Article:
Northern Lights holidays in Northern Norway


© Petr Pavlíček
Person enjoying the Northern Lights over the Lyngen Alps in Lyngenfjord, close to Tromsø

Northern Lights: is Northern Norway the best place to view them?

The best Northern Lights holidays and Aurora tours in Northern Norway are in the Lyngenfjord region, close to Tromsø and the Lyngen Alps. Try your hand at Northern Lights photography and join a Northern Lights Safari with a local guide, before enjoying local food outdoors in a traditional lavvu!

Check out the FAQ Northern Lights and Aurora Borealis photography at the bottom of this page and start planning your Northern Lights holiday in Norway today!



New Year - Northern Light Packages

Celebrate the new year in arctic surroundings. The polar night provides an extra magic to the experience and the aurora borealis dancing on the sky can be breathtaking.

FAQ Northern lights in Northern Norway

The best place to see the northern lights in Norway is pretty muc anywhere in the Northern Norway. The Lyngenfjord region and Tromsø lies directly below the aurora oval, making it the perfect place to spot the northern lights. In the Lyngenfjord region, you can find plenty of places with very little light pollution, you can often even see and photograph the aurora from your accommodation. 

Find a place with an open sky view towards the north, and wait. The northern lights often cross the sky east - west. 

The best time to see the northern lights in Norway is from mid Septemeber to end of March. A couple of weeks earlier and later you can also see the stronger aurora sometime around midnight. It is best to head outside between 21:00 and 02:00, most often the northern lights appear around 23:00-01:00. 

Early season is often a better time to spend hours outside hunting the northern lights, as the temperatures are milder than in mid winter. 

Key points to remember when taking a northern lights photos in Lyngenfjord region 

  • Keep the camera steady, a tripod is recommended. Use your back or rocks if you don't have a tripod. 
  • Set the camera focus to infinity
  • Use as wide aperture as you can, like f2.8, f3, f4 - depends on the how bright it is outside as well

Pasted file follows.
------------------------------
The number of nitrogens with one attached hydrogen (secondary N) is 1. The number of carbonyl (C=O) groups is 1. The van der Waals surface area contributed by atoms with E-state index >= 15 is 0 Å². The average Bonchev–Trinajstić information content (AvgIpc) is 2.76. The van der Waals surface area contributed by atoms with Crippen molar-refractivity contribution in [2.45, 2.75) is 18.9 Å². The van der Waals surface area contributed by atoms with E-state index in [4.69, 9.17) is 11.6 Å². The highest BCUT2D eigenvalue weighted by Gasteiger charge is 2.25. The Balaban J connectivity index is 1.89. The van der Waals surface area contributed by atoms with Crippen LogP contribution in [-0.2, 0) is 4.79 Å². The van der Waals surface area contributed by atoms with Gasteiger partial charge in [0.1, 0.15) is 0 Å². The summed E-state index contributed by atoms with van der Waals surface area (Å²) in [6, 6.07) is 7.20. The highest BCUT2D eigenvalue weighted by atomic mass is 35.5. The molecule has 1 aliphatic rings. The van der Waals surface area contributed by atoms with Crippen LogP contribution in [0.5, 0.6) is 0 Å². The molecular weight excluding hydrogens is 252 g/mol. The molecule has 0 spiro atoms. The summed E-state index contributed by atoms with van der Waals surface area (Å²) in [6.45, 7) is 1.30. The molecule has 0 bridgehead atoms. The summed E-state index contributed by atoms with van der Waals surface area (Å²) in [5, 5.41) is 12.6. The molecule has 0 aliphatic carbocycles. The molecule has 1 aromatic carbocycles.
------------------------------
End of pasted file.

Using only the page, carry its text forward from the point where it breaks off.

• Longer exposure time, normally 5-10 seconds is enough. If it is a slow-moving or weaker aurora, try 10-20 seconds. 
  • ISO at 800, this again depends on how bright it is. If it is dark you might want to try a higher ISO. 

Local tips for a good aurora photography tour in Northern Norway 

  • wear warm clothes and a reflective vest 
  • wear warm gloves
  • wear warm shoes and be careful when walking on the shores, the rocks might be slippery 
  • bring an extra battery for your camera
  • a headlamp to see what you are doing (remember not to point it at others photographing the northern lights!)
  • maybe even bring a thermos with something warm to drink

You can see the northern lights from when it gets dark around 17.

Statistically, the best chances are between 21:00 - 01:00 at night in our region. However, we recommend to keep an eye out anytime after dark.

During the day it is too bright to see them at Tromso level. However, in other places, like Svalbard, northern lights are usually seen in the afternoon. 

We recommend wearing warm clothes when going out at night to see the northern lights. Even in the autumn, it can get chilly at night, a warm pullover and windproof jacket can be useful.

In the winter, we recommend to wear layers, with wool as a base layer. Gloves, scarf and cap as well as warm shoes. Always wear a reflective vest when you go out in the dark. 

It is hard to see the whales in the darkness, so we do not offer night time whale safaris. For you to get the best experience seeing the whales we recommend you to join a whale safari during the daylight.

We offer a great variety of guided northern lights tours. You can take part on husky sledging, reindeer visit or snowmobiling safari under the northern lights. Snowshoeing at night time to see the aurora outside of the illuminated zones is a popular activity too. We even offer guided photography tours where you join a professional photographer to take you hunting northern lights. As the night can get long, maybe you want to book a dinner at a traditional lavvu while waiting for the northern lights? 

There are several apps that can give you an idea about the northern light possibilities while you are in the region. 

Norway Lights is a basic app and gives you an idea if you should head out to see the aurora borealis.

The "Aurora Forecast 3D" is good for predicting the northern lights in the near future. Developed from the University Centre in Svalbard (UNIS).

Also take a look at the weather forcast and try to head where you can see clear sky. If you see the stars, you might see the aurora too! 

Live camera of the Northern lights, directly from Spåkenes